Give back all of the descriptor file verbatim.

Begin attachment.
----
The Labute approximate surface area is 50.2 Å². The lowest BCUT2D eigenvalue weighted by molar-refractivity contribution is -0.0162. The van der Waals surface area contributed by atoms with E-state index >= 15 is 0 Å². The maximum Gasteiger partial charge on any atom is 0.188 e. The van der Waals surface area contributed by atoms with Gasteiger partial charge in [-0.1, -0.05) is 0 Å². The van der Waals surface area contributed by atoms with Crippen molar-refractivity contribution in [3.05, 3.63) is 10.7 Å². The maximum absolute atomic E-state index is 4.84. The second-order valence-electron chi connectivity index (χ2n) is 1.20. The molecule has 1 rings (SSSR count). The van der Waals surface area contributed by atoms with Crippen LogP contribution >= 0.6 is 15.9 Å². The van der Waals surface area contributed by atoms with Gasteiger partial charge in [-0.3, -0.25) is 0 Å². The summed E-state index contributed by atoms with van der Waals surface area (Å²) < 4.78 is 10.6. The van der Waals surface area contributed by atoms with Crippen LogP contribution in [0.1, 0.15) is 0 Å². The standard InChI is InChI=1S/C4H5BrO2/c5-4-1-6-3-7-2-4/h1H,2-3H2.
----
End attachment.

The Labute approximate surface area is 50.2 Å². The lowest BCUT2D eigenvalue weighted by molar-refractivity contribution is -0.0162. The van der Waals surface area contributed by atoms with E-state index >= 15 is 0 Å². The maximum Gasteiger partial charge on any atom is 0.188 e. The van der Waals surface area contributed by atoms with Gasteiger partial charge in [-0.1, -0.05) is 0 Å². The van der Waals surface area contributed by atoms with Crippen molar-refractivity contribution in [3.05, 3.63) is 10.7 Å². The maximum absolute atomic E-state index is 4.84. The second-order valence-electron chi connectivity index (χ2n) is 1.20. The molecule has 1 rings (SSSR count). The van der Waals surface area contributed by atoms with Crippen LogP contribution >= 0.6 is 15.9 Å². The van der Waals surface area contributed by atoms with Gasteiger partial charge in [-0.3, -0.25) is 0 Å². The summed E-state index contributed by atoms with van der Waals surface area (Å²) < 4.78 is 10.6. The van der Waals surface area contributed by atoms with Crippen LogP contribution in [0.1, 0.15) is 0 Å². The standard InChI is InChI=1S/C4H5BrO2/c5-4-1-6-3-7-2-4/h1H,2-3H2.